Although copyright of the Jessie poem is owned by Dave Puller, Culture Matters has been given the special privilege of airing his homage to a brilliant heroine of the working class.  Of course, it goes without saying that a live performance is by far the best way to appreciate this work! And Dave reports that others, inspired by Jessie, are on the way:

Jessie Eden 3


by Dave Puller

Monuments should bear her name
History book should note her fame
On her birthdate
We should celebrate
Jessie Eden Day

Jessie was a hero
Proud and working class
Wherever she saw injustice
She wouldn't let it pass

From Birmingham to Moscow
Jessie's legend grew
Whatever cause she championed
She would always see it through

The bosses or the unions
She'd make them stop and hear
Stand and make her case to them
With courage
Without fear

She'd face up to police and soldiers
Knowing she was right
That the people were behind her
If she had to fight

Blacklisted by the establishment
Jessie did not despair
Became the tenants champion
For rents
Affordable and fair

She led the biggest rent strike
In Britain's history
To make life better
For her community

Jessie never stopped giving
Her commitment shining bright
A true and lasting example
An everlasting light

Jessie was a hero
Birmingham should be proud
To sing her praise
To say her name
To shout it very loud

Monuments should bear her name
History books should note her fame
On her birthdate
We should celebrate
Jessie Eden Day.

Singing for Peace and Socialism: Birmingham's Clarion Singers
Tuesday, 17 October 2017 16:03

Singing for Peace and Socialism: Birmingham's Clarion Singers

Published in Music

Graham Stevenson reports on the recent concert.

Birmingham's Clarion Singers, 77 years young this year, recently celebrated with an Autumn Concert with a full programme of songs at All Saints Centre, in Kings Heath, Birmingham.
The 25-strong amateur choir – women dressed in red, men in black – led with Cavalry of the Steppes, a well known song by Lev Knipper, often associated with Cossacks.

With typical aplomb, Clarion has changed the arguably slightly pompous standard final verse into an altogether more subtle refrain, sung with gusto and speed, almost boomingly reverberating around the hall.

Strong in our courage and determination
Never shall invaders take our freedom.

Jane Scott, choir leader, applies seemingly effortless command of the many and varied singers, unquestionably having changed lives by allowing the joy of music into open hearts. Wonderfully, the soundness and sureness of her judgement is clear in the flawless sound that emerges from the ultimate display of collectivity. No special test of skill or prior experience is demanded of new members, no audition. In the spirit of Music for all, Clarion welcomes all into its left-of-centre heartstrings.

An impressive rendering of the Funeral March, immortalising victims of Tsarist repression in 1905, which prompted initial revolutionary stirrings that came back in a dozen years, whilst honouring those who fell as victims as the song intends, sees Clarion view the work as not just for funerals but for life itself. They start in despair, "banners lowered" but end with stirring hope, the message being that death shall not defeat. Our dead live on: our music will always reflect that.

Scarecrow by John Tams is an anti-war song. A solo goes: "I see the line advancing with a steady timeless grace." But it is the repeated refrain that conveys powerful message in its poetry:

Blame it on the generals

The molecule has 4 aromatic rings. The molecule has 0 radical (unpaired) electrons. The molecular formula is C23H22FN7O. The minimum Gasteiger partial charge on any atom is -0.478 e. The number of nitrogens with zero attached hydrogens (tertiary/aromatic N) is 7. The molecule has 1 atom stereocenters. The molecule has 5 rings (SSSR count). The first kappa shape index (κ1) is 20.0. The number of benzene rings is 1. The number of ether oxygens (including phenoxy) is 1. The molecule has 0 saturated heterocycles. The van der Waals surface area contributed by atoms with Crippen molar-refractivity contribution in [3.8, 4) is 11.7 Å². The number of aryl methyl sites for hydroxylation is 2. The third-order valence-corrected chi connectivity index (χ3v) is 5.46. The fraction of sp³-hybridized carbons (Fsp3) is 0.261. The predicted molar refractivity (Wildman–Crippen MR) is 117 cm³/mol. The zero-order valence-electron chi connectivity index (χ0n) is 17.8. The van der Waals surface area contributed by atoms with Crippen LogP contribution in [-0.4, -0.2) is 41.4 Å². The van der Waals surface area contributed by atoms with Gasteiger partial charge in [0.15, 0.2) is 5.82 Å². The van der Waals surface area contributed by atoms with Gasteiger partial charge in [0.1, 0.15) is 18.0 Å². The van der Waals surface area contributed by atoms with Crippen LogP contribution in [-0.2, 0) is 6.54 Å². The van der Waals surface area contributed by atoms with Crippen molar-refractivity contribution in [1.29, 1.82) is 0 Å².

Blame it on their guns
Blame it on the poppies and the pain
Blame it on the scarecrow in the rain.

Reconciliation by Irishman, Ron Kavana, to Clarion's own arrangement, tells us that there's a "time to fight and a there's a time for healing". After “the struggle the sweetness comes”, a song about comradeship, with a clear eye on "Fair weather friends".

The Song of John Ball, by Sydney Carter, celebrates the 1381 Peasants' Revolt. It is amazing to think it was written only 40 years ago, as Carter succeeded in making it sound like a mediaeval ballad. It is a clear, lyrical vision of an egalitarian, caring communism, and particularly appropriate as we celebrate the centenary of the Russian Revolution:

Who'll be the Lady,
Who'll be the Lord,
When we are ruled by the love of one another?

Sydney Carter's piece gave the baritones more work to do and the audience clearly loved the message:

Sing, John Ball, and tell it to them all
Long live the day that is dawning!
For I'll crow like a cock,
I'll carol like a lark,
For the light that is coming in the morning.

Special guests Bournville Brass performed several pieces before the interlude. A long way from former mining villages, Britain's second biggest city has far fewer big brass bands of 28 players that it once did when giant fortresses of labour, hundreds of factories, dominated the skylines.

Five pieces, a tuba, a horn, a cornet or two, and a trombone, effortlessly melded into the distinctive bright, mellow sound one would expect in a larger ensemble – especially when rendering Singin' in the Rain, when a definite jaunty note sauntered into the room. Feet tapping in tune, the audience instinctively began swaying:


Surely, that was Gene Kelly I saw getting out his umbrella?

Song of Peace or Finlandia, by Sibelius, in an arrangement for women's voices speaks for itself, but the delivery makes more of the music and words combined.

Quite Early Morning by Pete Seeger is of its time. A time that has reasserted itself, hopefully the second time as farce, if international thermonuclear war could ever be so treated:

Some say that humankind won't long endure
But what makes them so doggone sure?
I know that you who hear my singing
Could make those freedom bells go ringing.

In 1951, Geoffrey Parsons of Unity Theatre wrote Civilisation, rediscovered in Clarion's archives. Musical Director, Jane Scott, has produced a remarkable four part arrangement.

Tell shopping centres that Ode to Joy is not just for Xmas! And tell the EU that Beethoven integrated Schiller's poem into his 9th Symphony for the brotherhood of humanity, not the Single Market.